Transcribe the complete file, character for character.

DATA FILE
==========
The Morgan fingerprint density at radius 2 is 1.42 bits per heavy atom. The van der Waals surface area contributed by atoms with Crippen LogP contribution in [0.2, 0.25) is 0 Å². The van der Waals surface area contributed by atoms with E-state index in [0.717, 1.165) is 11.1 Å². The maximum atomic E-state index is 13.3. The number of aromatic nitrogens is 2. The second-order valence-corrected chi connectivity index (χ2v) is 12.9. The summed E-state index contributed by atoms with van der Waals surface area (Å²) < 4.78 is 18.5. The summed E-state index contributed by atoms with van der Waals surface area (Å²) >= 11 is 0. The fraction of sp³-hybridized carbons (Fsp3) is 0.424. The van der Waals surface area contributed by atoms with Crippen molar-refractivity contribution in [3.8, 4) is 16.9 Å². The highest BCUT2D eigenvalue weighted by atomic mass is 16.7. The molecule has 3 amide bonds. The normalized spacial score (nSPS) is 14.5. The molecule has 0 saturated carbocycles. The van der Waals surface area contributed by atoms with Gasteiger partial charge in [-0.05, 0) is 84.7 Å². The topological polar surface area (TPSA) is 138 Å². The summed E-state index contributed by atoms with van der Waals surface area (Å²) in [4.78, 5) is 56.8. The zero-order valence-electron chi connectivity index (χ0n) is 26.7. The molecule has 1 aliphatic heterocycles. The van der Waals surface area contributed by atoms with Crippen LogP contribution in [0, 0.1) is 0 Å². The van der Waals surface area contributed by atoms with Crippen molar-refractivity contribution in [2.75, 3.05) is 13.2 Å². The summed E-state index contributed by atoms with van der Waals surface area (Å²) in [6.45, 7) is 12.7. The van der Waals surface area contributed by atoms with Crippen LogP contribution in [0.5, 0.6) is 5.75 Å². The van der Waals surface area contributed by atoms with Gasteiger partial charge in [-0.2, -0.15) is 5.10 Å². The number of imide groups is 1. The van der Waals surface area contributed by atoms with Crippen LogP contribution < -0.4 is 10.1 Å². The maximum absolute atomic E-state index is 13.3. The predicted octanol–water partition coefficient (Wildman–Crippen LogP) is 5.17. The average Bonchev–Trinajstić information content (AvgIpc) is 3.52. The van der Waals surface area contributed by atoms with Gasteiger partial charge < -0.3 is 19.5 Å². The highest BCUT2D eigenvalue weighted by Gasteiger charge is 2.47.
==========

The Morgan fingerprint density at radius 2 is 1.42 bits per heavy atom. The van der Waals surface area contributed by atoms with Crippen LogP contribution in [0.2, 0.25) is 0 Å². The van der Waals surface area contributed by atoms with E-state index in [0.717, 1.165) is 11.1 Å². The maximum atomic E-state index is 13.3. The number of aromatic nitrogens is 2. The second-order valence-corrected chi connectivity index (χ2v) is 12.9. The summed E-state index contributed by atoms with van der Waals surface area (Å²) < 4.78 is 18.5. The summed E-state index contributed by atoms with van der Waals surface area (Å²) >= 11 is 0. The fraction of sp³-hybridized carbons (Fsp3) is 0.424. The van der Waals surface area contributed by atoms with Crippen molar-refractivity contribution in [3.8, 4) is 16.9 Å². The highest BCUT2D eigenvalue weighted by atomic mass is 16.7. The molecule has 3 amide bonds. The normalized spacial score (nSPS) is 14.5. The molecule has 0 saturated carbocycles. The van der Waals surface area contributed by atoms with Gasteiger partial charge in [-0.05, 0) is 84.7 Å². The topological polar surface area (TPSA) is 138 Å². The summed E-state index contributed by atoms with van der Waals surface area (Å²) in [4.78, 5) is 56.8. The zero-order valence-electron chi connectivity index (χ0n) is 26.7. The molecule has 1 aliphatic heterocycles. The van der Waals surface area contributed by atoms with Crippen LogP contribution in [0, 0.1) is 0 Å². The van der Waals surface area contributed by atoms with Crippen molar-refractivity contribution in [2.75, 3.05) is 13.2 Å². The summed E-state index contributed by atoms with van der Waals surface area (Å²) in [6.45, 7) is 12.7. The van der Waals surface area contributed by atoms with Crippen LogP contribution in [0.5, 0.6) is 5.75 Å². The van der Waals surface area contributed by atoms with Gasteiger partial charge in [-0.2, -0.15) is 5.10 Å². The number of imide groups is 1. The van der Waals surface area contributed by atoms with Crippen LogP contribution < -0.4 is 10.1 Å². The maximum absolute atomic E-state index is 13.3. The predicted octanol–water partition coefficient (Wildman–Crippen LogP) is 5.17. The average Bonchev–Trinajstić information content (AvgIpc) is 3.52. The van der Waals surface area contributed by atoms with Gasteiger partial charge < -0.3 is 19.5 Å². The highest BCUT2D eigenvalue weighted by Gasteiger charge is 2.47.